International Migrants Day – 18 December


In 2015, among its responses to the Human Rights Council’s Second Universal Periodic Review (UPR) of Oman, the Sultanate stated: “There are no migrant workers in Oman, but only expatriate workers… who come to Oman to work under temporary employment contracts.”[1] Even so, this does not exempt Oman from providing the necessary protection for expatriates coming to work in the country.

The Omani Centre for Human Rights (OCHR) has received numerous complaints and reports of expatriate workers being subjected to various forms of abuse, such as violence and the withholding of salaries.

Most workers are denied the right to retain their official documents, such as passports, while female domestic workers are denied time off, exploited in terms of their hours of work, or even forced to work in more than one home for no extra pay.

There are also sponsors who abuse the power of their position to force workers to pay monthly sums for the sponsorship to continue, or exploit them by getting them to do unpaid private jobs for the sponsor.

Although Oman has introduced a Wage Protection System that allows the Ministry of Manpower to monitor payment of wages in some large corporations, small enterprises are beyond government regulation.

Some workers suffer arbitrary dismissal without even prior notice and without payment of money owed to them.

Some workers are forced to pay back the cost of renewing their residence permits and their travel costs if they want to return to their own countries.

Most workers who suffer physical violence from their sponsors do not submit complaints to the police or relevant authorities for fear of negative repercussions and possible termination of their contracts.

Physical assaults and exploitation happen all the time in Oman, but the legislative powers have not as yet passed the requisite laws to deter such occurrences.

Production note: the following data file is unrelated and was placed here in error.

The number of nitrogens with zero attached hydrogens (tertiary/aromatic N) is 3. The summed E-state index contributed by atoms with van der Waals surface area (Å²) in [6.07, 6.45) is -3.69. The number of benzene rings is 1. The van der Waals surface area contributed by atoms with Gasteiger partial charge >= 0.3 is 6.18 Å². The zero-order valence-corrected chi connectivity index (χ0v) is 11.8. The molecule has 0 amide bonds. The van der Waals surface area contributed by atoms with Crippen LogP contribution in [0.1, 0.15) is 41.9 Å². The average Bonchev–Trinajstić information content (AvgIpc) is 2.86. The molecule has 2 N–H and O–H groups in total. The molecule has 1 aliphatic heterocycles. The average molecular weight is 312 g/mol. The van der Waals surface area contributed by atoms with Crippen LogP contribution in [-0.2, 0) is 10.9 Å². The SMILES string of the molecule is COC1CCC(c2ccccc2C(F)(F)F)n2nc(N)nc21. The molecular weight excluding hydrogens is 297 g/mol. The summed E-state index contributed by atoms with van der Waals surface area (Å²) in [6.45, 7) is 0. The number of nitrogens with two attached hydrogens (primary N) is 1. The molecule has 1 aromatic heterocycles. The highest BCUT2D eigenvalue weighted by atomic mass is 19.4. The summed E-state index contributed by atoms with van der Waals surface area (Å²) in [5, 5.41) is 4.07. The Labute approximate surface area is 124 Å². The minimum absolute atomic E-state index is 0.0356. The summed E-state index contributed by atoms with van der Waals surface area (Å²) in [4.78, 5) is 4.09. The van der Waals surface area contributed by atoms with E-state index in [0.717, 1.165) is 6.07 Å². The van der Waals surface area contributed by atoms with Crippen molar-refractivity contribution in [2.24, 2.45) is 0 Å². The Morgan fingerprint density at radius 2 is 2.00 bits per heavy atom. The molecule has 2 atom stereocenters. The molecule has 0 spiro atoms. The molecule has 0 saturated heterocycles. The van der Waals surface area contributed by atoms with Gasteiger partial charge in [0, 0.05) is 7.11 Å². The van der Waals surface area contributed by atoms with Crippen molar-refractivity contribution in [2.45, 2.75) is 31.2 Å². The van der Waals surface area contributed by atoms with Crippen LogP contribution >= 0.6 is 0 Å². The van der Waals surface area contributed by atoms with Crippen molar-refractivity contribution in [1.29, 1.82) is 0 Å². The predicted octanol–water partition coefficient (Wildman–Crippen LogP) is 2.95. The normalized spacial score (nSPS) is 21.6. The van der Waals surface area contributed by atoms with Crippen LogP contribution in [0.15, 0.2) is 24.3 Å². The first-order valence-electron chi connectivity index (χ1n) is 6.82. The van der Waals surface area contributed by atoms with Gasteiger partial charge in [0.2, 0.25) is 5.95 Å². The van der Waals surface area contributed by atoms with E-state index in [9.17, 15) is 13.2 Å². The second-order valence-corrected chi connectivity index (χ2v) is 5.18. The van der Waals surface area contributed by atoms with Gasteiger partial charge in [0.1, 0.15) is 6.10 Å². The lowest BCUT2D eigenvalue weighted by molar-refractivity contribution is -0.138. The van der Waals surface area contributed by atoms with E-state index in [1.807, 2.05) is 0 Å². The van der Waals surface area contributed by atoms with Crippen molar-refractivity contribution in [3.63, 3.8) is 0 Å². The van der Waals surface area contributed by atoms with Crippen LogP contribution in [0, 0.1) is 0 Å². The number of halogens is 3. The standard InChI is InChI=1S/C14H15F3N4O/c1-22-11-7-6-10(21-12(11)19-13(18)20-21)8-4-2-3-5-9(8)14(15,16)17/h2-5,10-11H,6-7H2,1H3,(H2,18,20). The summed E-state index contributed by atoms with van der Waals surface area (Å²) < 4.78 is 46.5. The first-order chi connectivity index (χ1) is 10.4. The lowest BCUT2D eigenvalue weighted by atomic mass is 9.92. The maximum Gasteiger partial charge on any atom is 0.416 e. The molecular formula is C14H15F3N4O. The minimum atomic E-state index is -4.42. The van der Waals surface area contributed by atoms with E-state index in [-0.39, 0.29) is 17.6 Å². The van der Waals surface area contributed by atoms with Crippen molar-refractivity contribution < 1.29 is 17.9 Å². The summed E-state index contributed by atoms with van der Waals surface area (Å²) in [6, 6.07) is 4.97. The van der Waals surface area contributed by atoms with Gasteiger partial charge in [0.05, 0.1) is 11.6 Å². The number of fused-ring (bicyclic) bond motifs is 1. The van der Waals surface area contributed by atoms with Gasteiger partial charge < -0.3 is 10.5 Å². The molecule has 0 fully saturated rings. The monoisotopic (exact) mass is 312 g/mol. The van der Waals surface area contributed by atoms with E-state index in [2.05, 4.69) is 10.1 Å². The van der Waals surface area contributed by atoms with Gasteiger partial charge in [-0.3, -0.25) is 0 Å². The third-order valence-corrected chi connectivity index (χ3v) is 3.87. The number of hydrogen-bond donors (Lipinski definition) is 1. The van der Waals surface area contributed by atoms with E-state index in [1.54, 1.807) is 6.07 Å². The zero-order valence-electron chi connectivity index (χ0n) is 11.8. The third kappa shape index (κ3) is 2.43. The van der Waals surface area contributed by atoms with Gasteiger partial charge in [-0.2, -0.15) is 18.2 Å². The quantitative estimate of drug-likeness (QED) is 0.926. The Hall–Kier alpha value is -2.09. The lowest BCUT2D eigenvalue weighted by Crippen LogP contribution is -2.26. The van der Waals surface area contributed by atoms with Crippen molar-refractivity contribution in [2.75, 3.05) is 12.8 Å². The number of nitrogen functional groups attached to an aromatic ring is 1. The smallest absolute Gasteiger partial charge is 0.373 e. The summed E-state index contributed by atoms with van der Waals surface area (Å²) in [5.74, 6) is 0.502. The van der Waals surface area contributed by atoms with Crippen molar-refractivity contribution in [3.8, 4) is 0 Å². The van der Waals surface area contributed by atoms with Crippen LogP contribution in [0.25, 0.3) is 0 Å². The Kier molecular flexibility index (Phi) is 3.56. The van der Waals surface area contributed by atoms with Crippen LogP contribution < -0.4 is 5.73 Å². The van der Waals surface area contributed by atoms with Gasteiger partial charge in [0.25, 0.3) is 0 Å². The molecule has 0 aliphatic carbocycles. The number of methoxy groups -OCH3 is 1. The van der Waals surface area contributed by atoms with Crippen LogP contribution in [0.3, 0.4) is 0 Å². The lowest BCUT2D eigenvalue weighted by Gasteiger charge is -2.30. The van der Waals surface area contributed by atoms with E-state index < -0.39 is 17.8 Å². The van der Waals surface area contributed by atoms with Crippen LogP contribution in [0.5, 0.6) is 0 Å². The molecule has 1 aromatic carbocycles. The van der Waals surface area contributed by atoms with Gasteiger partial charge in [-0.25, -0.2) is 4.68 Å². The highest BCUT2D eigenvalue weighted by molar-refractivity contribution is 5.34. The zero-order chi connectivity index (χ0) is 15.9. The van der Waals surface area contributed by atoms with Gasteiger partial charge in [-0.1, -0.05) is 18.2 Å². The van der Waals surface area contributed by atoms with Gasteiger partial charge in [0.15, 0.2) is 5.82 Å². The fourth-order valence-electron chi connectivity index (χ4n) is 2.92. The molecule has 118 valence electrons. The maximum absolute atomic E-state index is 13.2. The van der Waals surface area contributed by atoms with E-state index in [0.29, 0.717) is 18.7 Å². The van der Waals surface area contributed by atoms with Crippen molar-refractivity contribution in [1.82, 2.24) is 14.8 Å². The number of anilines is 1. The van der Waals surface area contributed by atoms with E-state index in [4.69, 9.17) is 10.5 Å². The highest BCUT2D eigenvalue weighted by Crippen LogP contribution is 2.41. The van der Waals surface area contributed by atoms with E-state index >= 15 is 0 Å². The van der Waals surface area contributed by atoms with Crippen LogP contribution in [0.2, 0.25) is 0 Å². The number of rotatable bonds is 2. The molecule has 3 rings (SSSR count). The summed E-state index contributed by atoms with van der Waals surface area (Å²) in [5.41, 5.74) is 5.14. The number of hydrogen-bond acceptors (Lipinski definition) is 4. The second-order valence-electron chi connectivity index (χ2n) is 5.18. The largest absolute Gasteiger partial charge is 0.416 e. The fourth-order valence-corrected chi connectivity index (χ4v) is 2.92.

In its 2015 UPR response, Oman said: “The term kafala is not used in current labour legislation”,[2] but then in subsequent statements promised that the government would work to abolish the kafala (sponsorship) system.[3]

Officials have since announced that Oman intends to abolish, from 2021, the use of No Objection Certificates (NOCs) as laid down in Article 11 of the Foreigners Residence Law, as a step towards abolishing the kafala system in Oman and improving labour market conditions.[4]  The Article prohibits any foreigner who has previously worked in Oman from receiving an entry visa for two years from the date of their last departure.[5],[6]

Omani law allows employers to transfer foreign employees to other employers without requiring the consent of the employees themselves. Employers can even do this online! [7]

Meanwhile, people who enter Oman illegally to work are arrested and incarcerated in disgusting, unhygienic “accommodation centres” that are in fact prisons packed with up to 20 or even more inmates per cell.

The average wages paid in Oman are another blatant violation of the rights of migrant workers, as well as quite a lot of Omani citizens. There is no official minimum fair wage specifically for the private sector, and the current laws present insurmountable obstacles for workers. They violate workers’ basic rights as human beings, by allowing salaries that are not enough for them to live decently, in suitable housing, with the ability to feed their families and meet their basic living requirements in return for the work they do.

If circumstances forced you to leave your country in search of a living, would you consider laws that treated you as an employer’s personal property to be fair?

[1], para. 129.44 with Footnote 3

[2] Ibid. paras 129.201–129.204






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